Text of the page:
Designated in 2012 as an Outstanding Historic Event.
Nominator: Jeremy Roop, on behalf of the Elliston Heritage Foundation
The seal fishery was a very lucrative yet exceedingly dangerous fishery. Thick ice often hampered the maneuverability of the steamers resulting in men walking for miles across the ice flow to reach a seal herd. Once on the ice the men were at the mercy of the elements. Sudden blizzards forced the men to fight their way back to the ship in brutal conditions. The lack of communications between men and ship and the distances traveled to reach a seal heard could lead to disastrous situations. Such was the case on March 31st, 1914 when the men of the S.S. Newfoundland went over the sides to hunt seals.
Having been notified of a seal heard in the area by the S.S. Stephano, Captain Westbury Kean was unable to pilot the Newfoundland through the thick ice. Frustrated he ordered his men over the sides seven miles away from the heard. He told the sealers to make for the Stephano when they were done fishing and spend the night on board. Not anticipating bad weather Kean sent 166 men out onto the ice. By mid morning the sealers were concerned by an approaching storm. 34 of the men decided to turn back while the rest pushed on to the neighbouring ship.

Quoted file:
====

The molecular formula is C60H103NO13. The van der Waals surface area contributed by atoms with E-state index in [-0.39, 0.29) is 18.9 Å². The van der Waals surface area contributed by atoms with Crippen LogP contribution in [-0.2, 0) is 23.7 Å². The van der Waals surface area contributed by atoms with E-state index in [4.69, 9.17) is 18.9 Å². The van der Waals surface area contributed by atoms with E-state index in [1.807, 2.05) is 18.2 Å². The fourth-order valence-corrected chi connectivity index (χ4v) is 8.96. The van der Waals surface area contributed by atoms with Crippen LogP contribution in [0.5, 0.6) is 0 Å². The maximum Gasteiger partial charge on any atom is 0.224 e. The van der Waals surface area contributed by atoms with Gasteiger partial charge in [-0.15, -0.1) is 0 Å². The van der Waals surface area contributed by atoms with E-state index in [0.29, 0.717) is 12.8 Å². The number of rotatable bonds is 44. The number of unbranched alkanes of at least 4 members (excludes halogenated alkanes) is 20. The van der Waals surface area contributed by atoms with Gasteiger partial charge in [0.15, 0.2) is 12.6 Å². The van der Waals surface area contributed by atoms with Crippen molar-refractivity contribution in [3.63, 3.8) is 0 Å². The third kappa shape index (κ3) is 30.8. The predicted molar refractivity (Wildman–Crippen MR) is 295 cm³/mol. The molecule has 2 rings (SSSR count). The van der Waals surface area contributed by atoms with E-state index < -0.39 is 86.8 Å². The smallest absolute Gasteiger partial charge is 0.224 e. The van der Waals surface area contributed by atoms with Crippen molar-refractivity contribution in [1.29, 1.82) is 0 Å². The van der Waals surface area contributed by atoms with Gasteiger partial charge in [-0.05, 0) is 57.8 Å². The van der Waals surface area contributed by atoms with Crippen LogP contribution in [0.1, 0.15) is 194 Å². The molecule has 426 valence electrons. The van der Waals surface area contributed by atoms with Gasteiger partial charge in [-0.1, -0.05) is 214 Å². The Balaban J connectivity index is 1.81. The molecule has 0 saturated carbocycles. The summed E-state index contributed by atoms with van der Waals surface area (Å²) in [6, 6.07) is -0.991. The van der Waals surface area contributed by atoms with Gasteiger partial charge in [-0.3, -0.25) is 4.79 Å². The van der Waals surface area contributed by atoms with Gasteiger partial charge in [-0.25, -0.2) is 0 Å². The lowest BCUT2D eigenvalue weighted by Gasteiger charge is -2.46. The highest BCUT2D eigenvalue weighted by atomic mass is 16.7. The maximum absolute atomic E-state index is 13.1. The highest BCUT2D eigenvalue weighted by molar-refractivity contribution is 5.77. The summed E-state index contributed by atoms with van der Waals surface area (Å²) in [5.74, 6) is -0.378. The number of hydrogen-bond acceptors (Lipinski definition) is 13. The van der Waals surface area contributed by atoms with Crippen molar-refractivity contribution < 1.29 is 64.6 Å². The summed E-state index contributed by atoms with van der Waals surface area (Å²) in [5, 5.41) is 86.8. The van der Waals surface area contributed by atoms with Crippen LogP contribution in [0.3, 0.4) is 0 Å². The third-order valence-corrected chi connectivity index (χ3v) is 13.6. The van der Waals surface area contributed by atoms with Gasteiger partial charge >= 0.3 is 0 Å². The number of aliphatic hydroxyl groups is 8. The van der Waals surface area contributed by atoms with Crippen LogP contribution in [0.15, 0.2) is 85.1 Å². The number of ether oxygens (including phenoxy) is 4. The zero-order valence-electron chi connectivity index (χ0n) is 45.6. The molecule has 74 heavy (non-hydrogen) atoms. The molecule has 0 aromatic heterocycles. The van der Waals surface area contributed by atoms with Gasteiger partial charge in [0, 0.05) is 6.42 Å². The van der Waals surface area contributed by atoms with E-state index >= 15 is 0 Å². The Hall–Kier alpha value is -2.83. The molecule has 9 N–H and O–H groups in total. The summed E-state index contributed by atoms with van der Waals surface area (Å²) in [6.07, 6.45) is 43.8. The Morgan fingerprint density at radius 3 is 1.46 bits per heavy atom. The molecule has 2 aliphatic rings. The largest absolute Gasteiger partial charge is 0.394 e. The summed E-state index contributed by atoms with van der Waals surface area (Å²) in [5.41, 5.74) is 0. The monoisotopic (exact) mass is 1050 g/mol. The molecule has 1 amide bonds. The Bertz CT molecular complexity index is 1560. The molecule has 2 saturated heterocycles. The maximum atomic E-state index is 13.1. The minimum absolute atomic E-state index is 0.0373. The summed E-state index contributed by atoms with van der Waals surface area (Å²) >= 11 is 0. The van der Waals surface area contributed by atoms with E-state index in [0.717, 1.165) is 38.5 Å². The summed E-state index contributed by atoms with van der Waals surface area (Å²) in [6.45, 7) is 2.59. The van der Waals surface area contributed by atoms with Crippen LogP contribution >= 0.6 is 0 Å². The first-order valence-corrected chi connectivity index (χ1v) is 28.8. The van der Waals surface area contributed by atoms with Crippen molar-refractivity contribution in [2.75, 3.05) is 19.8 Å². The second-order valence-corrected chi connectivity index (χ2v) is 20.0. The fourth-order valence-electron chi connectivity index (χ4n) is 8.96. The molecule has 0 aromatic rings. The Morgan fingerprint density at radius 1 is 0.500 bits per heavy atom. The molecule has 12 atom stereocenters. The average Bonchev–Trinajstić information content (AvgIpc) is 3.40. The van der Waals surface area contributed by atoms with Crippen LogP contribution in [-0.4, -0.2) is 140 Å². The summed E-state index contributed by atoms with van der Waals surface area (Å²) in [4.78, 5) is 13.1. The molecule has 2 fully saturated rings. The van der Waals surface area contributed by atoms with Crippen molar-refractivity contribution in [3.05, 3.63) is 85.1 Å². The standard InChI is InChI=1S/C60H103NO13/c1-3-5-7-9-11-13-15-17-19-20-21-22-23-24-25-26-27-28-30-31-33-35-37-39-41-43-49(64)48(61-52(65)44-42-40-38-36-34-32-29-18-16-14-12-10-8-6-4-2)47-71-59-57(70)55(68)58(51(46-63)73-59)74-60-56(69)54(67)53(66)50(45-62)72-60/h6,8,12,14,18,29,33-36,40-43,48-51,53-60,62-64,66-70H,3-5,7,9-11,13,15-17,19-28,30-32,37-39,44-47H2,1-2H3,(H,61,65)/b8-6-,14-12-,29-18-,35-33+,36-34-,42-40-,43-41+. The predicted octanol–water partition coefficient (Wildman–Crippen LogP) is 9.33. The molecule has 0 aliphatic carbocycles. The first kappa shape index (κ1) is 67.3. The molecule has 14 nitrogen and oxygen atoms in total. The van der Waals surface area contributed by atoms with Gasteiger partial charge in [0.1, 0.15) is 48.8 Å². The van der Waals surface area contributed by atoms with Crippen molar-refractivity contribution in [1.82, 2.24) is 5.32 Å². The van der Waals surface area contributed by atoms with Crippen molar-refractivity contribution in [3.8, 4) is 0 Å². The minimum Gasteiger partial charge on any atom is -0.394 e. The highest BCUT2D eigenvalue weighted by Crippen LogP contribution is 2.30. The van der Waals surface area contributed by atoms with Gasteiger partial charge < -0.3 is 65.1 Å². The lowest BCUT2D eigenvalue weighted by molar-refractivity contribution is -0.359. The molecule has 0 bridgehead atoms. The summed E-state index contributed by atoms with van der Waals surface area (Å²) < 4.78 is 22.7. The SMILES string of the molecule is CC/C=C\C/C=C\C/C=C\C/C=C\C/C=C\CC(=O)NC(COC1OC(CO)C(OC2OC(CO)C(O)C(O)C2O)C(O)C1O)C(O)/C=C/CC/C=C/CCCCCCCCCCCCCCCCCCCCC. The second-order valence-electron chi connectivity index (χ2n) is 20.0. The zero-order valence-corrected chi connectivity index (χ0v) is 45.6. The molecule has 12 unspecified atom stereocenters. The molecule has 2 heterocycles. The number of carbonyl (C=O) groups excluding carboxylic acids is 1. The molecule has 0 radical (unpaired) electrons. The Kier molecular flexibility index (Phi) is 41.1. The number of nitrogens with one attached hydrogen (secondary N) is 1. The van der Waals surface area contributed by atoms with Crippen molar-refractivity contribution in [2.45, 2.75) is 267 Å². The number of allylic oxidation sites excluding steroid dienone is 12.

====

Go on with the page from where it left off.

The men reached the Stephano by noon and were welcomed aboard by Captain Abram Kean. In the midst of driving snow, mistakenly believing that the Newfoundland was only two hours away he ordered the sealers off deck to kill 1500 seals before returning to their ship that evening. The Stephano then moved off to retrieve its own crew. The storm worsened and the crew of the Newfoundland were forced to head back to their ship. As darkness fell the men attempted to build shelters to guard against the elements. Many of the 132 sealers died during the night. The survivors spent the following day and evening stranded and exposed on the ice. The captains of the Newfoundland and Stephano each believed the men were safe on the other’s ship. It was not until April 2nd that the men were rescued. 77 of the 132 sealers died on the ice, while many of the survivors lost one or more limbs to frostbite.
During the same storm the S.S. Southern Cross was lost with all 173 hands on board. Although the Southern Cross took more lives, it was the Newfoundland disaster that resonated most viscerally with the general public. The landing of the injured men and frozen corpses at St. John’s on April 4th coupled with the dramatic accounts of the survivors and controversy over the level of blame Captain Abram Kean was to shoulder, ensured the story a prominent place in local conversation. Likewise the loss of 77 sealers resulted in an immediate and severe backlash from the public and highlighted anger towards the social inequality felt by many fishermen.
Although the event was quickly overshadowed by The Great War, the vivid imagery and feelings related to the loss of the men of the Newfoundland sparked a debate that played out in our province’s rich oral, literary and artistic traditions. The S.S. Newfoundland sealing disaster of 1914 continues to elicit an intense and emotional response from Newfoundlanders and Labradorians.